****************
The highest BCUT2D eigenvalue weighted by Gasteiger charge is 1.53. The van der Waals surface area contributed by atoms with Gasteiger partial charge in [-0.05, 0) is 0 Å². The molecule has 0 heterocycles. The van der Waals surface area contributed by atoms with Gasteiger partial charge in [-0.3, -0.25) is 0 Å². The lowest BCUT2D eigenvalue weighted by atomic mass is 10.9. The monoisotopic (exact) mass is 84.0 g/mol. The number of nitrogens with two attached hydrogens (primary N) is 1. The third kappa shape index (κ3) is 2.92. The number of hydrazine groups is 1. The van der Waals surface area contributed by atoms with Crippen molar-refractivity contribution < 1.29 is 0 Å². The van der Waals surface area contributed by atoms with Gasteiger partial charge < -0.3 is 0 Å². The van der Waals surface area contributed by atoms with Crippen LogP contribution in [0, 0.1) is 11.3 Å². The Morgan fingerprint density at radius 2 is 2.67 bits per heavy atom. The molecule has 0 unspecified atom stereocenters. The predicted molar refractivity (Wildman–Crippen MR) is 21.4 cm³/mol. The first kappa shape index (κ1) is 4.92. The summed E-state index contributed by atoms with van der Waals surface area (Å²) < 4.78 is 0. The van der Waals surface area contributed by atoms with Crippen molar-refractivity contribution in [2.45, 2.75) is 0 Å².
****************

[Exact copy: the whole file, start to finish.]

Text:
The highest BCUT2D eigenvalue weighted by Gasteiger charge is 1.53. The van der Waals surface area contributed by atoms with Gasteiger partial charge in [-0.05, 0) is 0 Å². The molecule has 0 heterocycles. The van der Waals surface area contributed by atoms with Gasteiger partial charge in [-0.3, -0.25) is 0 Å². The lowest BCUT2D eigenvalue weighted by atomic mass is 10.9. The monoisotopic (exact) mass is 84.0 g/mol. The number of nitrogens with two attached hydrogens (primary N) is 1. The third kappa shape index (κ3) is 2.92. The number of hydrazine groups is 1. The van der Waals surface area contributed by atoms with Crippen molar-refractivity contribution < 1.29 is 0 Å². The van der Waals surface area contributed by atoms with Gasteiger partial charge < -0.3 is 0 Å². The van der Waals surface area contributed by atoms with Crippen LogP contribution in [0, 0.1) is 11.3 Å². The Morgan fingerprint density at radius 2 is 2.67 bits per heavy atom. The molecule has 0 unspecified atom stereocenters. The predicted molar refractivity (Wildman–Crippen MR) is 21.4 cm³/mol. The first kappa shape index (κ1) is 4.92. The summed E-state index contributed by atoms with van der Waals surface area (Å²) < 4.78 is 0. The van der Waals surface area contributed by atoms with Crippen molar-refractivity contribution in [2.45, 2.75) is 0 Å².